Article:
ArtsAutosBooksBusinessEducationEntertainmentFamilyFashionFoodGamesGenderHealthHolidaysHomeHubPagesPersonal FinancePetsPoliticsReligionSportsTechnologyTravel

How to Teach Young Children to Tell Time

Updated on February 3, 2020

Teach Time In Few Minutes A Day

With young children, telling time is a skill that can be learned incrementally in a few minutes a day and with nothing more than your regular schedule, two inexpensive analog clocks and batteries to run one of them.

Source

Start With Patience

Learning to read a clock will not happen in one sitting. It may take a combination of several different methods to help your little one learn how to tell time. So, as with so many other things involving kids, take a breath and mentally prepare yourself to have patience with your child.

Can They Recognize Numbers?

If your child can't yet recognize the numbers on the clock face, you can still teach them the basics of the hands pointing straight up at 12 (or o'clock), :15 (quarter after), :30 (half past), :45 (quarter to), but you'll have to wait on the rest of the numbers until your child can read them.

The clock face does present an excellent way to help your child strengthen their number recognition.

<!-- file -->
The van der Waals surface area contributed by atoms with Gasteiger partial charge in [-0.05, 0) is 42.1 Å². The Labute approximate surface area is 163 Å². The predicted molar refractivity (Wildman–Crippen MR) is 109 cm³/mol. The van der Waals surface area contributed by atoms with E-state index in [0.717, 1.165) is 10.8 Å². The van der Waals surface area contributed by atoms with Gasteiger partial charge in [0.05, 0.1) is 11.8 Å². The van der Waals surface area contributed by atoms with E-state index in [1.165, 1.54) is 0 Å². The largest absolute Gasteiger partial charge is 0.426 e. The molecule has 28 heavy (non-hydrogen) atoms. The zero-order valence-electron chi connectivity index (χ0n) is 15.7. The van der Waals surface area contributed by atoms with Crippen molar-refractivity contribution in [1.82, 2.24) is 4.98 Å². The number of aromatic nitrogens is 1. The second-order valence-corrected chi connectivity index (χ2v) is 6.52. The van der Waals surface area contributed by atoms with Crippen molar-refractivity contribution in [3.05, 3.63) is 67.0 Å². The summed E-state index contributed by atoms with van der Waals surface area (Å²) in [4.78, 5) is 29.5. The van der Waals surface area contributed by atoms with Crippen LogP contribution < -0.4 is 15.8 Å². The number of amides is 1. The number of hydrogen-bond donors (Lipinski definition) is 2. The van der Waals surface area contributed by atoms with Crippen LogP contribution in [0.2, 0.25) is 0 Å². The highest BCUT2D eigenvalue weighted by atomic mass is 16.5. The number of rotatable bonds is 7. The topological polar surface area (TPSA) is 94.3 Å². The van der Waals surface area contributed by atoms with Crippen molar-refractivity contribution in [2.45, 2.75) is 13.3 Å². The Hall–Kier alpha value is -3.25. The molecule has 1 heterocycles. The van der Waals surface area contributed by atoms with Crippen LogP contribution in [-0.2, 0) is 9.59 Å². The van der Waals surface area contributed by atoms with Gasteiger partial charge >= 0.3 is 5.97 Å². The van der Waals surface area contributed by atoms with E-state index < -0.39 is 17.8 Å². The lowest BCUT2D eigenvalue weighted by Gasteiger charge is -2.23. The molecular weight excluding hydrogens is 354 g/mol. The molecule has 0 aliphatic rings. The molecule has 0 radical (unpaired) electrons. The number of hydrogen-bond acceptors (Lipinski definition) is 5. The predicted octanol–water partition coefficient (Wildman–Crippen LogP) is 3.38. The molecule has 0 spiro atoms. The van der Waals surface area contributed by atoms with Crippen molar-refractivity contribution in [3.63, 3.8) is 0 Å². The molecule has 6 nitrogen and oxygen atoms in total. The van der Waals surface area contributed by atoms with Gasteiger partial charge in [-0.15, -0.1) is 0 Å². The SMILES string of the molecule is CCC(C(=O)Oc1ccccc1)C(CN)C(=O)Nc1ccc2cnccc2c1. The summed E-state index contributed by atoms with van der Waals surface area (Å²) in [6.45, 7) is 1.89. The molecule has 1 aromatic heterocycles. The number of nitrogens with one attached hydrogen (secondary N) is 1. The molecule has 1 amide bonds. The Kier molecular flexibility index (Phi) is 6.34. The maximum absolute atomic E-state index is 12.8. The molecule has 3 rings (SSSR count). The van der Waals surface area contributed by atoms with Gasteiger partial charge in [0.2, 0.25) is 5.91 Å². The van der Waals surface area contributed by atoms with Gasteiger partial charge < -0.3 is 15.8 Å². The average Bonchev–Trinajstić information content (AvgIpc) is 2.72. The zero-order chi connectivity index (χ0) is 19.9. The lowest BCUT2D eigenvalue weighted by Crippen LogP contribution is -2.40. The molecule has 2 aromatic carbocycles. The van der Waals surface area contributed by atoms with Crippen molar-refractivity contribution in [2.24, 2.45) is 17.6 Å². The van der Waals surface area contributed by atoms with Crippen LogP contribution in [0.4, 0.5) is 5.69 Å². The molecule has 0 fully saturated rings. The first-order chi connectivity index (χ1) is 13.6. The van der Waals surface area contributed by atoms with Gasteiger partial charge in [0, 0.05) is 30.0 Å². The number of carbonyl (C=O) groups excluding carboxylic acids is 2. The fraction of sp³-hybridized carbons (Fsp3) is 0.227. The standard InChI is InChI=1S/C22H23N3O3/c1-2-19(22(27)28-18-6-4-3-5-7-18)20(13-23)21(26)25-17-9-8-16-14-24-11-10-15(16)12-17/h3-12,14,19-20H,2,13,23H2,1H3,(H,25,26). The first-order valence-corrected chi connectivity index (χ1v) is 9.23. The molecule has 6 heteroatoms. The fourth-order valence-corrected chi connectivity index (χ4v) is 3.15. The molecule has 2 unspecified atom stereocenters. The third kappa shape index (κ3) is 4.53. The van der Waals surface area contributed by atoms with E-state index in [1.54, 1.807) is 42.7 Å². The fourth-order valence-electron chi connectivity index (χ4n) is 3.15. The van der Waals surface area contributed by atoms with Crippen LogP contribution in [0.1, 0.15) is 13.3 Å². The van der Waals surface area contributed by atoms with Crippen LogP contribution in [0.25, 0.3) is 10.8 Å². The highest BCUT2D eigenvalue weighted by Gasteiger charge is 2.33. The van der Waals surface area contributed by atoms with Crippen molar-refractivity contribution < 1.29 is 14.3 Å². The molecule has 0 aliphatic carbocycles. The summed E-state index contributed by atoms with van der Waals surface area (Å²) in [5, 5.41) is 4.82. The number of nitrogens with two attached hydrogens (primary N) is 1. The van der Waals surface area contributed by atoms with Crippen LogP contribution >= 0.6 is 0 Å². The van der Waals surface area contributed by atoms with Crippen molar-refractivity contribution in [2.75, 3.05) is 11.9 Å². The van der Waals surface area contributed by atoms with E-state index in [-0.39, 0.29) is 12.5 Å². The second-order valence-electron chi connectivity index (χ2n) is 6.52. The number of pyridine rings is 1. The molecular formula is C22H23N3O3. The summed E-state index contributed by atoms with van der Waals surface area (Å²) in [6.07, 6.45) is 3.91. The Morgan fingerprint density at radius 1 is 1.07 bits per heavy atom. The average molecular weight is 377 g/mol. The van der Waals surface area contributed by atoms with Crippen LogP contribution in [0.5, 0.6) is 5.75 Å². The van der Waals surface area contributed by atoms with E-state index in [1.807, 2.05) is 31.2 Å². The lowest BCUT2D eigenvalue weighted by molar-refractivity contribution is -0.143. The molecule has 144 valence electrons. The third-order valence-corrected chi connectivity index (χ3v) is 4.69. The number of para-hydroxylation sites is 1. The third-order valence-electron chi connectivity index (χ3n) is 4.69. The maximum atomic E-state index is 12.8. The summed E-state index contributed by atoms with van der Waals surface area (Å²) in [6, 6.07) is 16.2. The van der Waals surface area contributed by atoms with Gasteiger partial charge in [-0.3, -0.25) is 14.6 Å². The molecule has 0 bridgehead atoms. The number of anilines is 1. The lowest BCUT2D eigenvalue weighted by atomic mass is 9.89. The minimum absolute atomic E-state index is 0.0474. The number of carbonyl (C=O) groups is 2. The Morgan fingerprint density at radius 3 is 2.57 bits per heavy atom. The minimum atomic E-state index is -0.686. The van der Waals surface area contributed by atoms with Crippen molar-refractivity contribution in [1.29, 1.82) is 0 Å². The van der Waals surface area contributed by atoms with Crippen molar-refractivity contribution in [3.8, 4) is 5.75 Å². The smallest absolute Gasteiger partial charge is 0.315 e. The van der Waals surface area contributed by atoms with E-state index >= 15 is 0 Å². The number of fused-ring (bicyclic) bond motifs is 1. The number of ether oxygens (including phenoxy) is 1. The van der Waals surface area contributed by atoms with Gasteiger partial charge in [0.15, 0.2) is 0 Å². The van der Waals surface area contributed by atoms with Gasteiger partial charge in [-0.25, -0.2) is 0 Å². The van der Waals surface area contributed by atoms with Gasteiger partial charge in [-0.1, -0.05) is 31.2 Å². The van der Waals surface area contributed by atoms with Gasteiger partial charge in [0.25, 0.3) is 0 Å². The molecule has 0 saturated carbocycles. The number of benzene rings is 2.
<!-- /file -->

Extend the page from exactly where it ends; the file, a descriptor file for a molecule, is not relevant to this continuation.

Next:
Pop off the clock face and write the numbers beside the ticks for the smaller time fragments like :05, :10 etc.

Source

The Order To Teach Time In

Your child may recognize you saying, it’s “6:30, time for your bath!” but reading 6:30 on a clock is an entirely different story.

Start with the easiest time to tell: o’clock, when the big hand is pointing up at 12.

Next move on to half-hours (:30), then quarter-after (:15) and finally quarter-to (:45).

When they’ve mastered these principles, then introduce the smaller numbers around the clock that are often marked with only a small line. Counting these lines may be the most difficult. If you can, pop off the clock face and write the numbers in.

The Two Clocks Method

The power behind this method is to buy two identical clocks. They don't have to be expensive. As long as they have a simple face with easy to read numbers.